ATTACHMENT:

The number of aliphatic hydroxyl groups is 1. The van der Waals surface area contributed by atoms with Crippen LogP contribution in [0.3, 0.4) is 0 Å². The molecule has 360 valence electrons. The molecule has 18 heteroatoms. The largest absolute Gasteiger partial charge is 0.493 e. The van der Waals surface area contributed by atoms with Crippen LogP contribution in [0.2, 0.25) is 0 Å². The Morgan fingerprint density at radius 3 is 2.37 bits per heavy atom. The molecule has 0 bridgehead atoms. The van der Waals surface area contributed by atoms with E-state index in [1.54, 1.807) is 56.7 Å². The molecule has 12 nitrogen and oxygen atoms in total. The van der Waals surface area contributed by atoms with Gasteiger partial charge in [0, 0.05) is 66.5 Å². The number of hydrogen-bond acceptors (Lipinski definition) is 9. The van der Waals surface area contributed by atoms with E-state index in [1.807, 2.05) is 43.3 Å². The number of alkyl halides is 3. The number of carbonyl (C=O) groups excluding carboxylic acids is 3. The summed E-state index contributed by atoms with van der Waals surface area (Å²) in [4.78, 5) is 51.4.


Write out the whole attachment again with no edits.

The number of aliphatic hydroxyl groups is 1. The van der Waals surface area contributed by atoms with Crippen LogP contribution in [0.3, 0.4) is 0 Å². The molecule has 360 valence electrons. The molecule has 18 heteroatoms. The largest absolute Gasteiger partial charge is 0.493 e. The van der Waals surface area contributed by atoms with Crippen LogP contribution in [0.2, 0.25) is 0 Å². The Morgan fingerprint density at radius 3 is 2.37 bits per heavy atom. The molecule has 0 bridgehead atoms. The van der Waals surface area contributed by atoms with E-state index in [1.54, 1.807) is 56.7 Å². The molecule has 12 nitrogen and oxygen atoms in total. The van der Waals surface area contributed by atoms with Gasteiger partial charge in [0, 0.05) is 66.5 Å². The number of hydrogen-bond acceptors (Lipinski definition) is 9. The van der Waals surface area contributed by atoms with E-state index in [1.807, 2.05) is 43.3 Å². The number of alkyl halides is 3. The number of carbonyl (C=O) groups excluding carboxylic acids is 3. The summed E-state index contributed by atoms with van der Waals surface area (Å²) in [4.78, 5) is 51.4.